History Of The Campaign Finance

1464 Words Apr 22nd, 2016 6 Pages
History of The Campaign-Finance in the U.S
Campaign finance in the United States is the financing of electoral campaigns at the federal, state, and local levels. At the federal level, campaign finance law is enacted by Congress and enforced by the Federal Election Commission (FEC), an independent federal agency. Although more campaign spending is privately financed, public financing is available for qualifying candidates for President of the United States during both the primaries and the general election. Eligibility requirements must be fulfilled to qualify for a government subsidy, and those that do accept government funding are usually subject to spending limits on money.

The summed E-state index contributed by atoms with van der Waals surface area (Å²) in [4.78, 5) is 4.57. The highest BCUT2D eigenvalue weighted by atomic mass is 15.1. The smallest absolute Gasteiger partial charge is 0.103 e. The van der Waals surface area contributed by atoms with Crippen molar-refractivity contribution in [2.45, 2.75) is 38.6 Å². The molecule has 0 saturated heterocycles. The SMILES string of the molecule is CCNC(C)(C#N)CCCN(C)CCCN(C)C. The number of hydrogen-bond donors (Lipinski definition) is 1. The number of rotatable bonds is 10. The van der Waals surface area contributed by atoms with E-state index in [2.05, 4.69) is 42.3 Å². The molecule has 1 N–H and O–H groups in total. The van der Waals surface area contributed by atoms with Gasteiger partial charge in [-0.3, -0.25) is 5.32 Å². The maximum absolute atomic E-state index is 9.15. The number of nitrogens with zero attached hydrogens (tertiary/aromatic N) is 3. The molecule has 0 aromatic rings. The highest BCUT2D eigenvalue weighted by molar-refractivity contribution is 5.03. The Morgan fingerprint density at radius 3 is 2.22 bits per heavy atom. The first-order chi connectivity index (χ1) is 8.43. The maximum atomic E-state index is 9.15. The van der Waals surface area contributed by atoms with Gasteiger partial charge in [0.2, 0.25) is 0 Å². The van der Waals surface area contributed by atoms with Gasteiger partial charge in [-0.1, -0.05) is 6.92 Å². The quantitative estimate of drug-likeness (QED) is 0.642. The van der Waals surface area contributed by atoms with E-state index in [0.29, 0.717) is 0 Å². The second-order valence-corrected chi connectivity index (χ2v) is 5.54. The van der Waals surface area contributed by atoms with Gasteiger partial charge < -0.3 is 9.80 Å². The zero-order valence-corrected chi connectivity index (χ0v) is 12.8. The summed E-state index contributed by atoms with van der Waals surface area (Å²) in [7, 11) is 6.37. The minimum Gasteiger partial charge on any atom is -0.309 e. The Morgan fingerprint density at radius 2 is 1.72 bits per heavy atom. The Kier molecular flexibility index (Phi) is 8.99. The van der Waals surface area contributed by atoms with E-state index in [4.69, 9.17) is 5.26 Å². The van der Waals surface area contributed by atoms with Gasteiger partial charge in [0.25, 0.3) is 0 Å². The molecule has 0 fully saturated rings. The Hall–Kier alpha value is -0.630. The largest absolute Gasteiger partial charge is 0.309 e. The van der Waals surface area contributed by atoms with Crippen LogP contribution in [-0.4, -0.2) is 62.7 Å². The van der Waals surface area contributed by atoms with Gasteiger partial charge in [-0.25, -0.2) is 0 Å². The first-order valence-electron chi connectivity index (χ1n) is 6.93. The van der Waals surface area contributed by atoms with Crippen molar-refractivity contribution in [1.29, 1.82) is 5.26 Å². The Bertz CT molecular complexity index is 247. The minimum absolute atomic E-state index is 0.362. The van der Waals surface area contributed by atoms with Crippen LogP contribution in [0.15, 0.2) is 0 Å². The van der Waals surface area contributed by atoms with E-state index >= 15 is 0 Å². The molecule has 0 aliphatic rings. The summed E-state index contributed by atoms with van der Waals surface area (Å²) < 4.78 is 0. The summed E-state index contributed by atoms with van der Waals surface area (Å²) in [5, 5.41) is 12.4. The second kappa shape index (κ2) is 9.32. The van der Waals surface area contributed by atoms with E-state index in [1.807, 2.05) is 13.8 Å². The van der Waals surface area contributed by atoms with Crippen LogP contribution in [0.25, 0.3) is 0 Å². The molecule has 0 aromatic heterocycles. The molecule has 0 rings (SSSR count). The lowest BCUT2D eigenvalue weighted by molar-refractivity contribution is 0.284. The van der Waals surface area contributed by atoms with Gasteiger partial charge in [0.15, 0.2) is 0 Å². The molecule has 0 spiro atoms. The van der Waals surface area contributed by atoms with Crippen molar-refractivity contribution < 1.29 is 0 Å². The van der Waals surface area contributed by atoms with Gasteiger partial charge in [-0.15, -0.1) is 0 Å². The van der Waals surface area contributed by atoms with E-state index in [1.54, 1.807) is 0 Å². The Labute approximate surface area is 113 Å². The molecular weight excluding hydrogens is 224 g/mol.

To gain votes from recently enfranchised, unpropertied voters, Andrew Jackson launched his campaign for the 1828 election through a network of partisan newspapers across the nation. After his election, Jackson began a political patronage system that rewarded political party operatives, which had a profound effect on future elections. Eventually, appointees were expected to contribute portions of their pay back to the political party. During the Jacksonian era, some of the first attempts were made by corporations to influence politicians. Jackson claimed that his charter battle against the Second Bank of the United States was one of the great struggles between democracy and the money power. While it was rumored that The Bank of the United States spent over $40,000 from 1830 to 1832 in an effort to stop…
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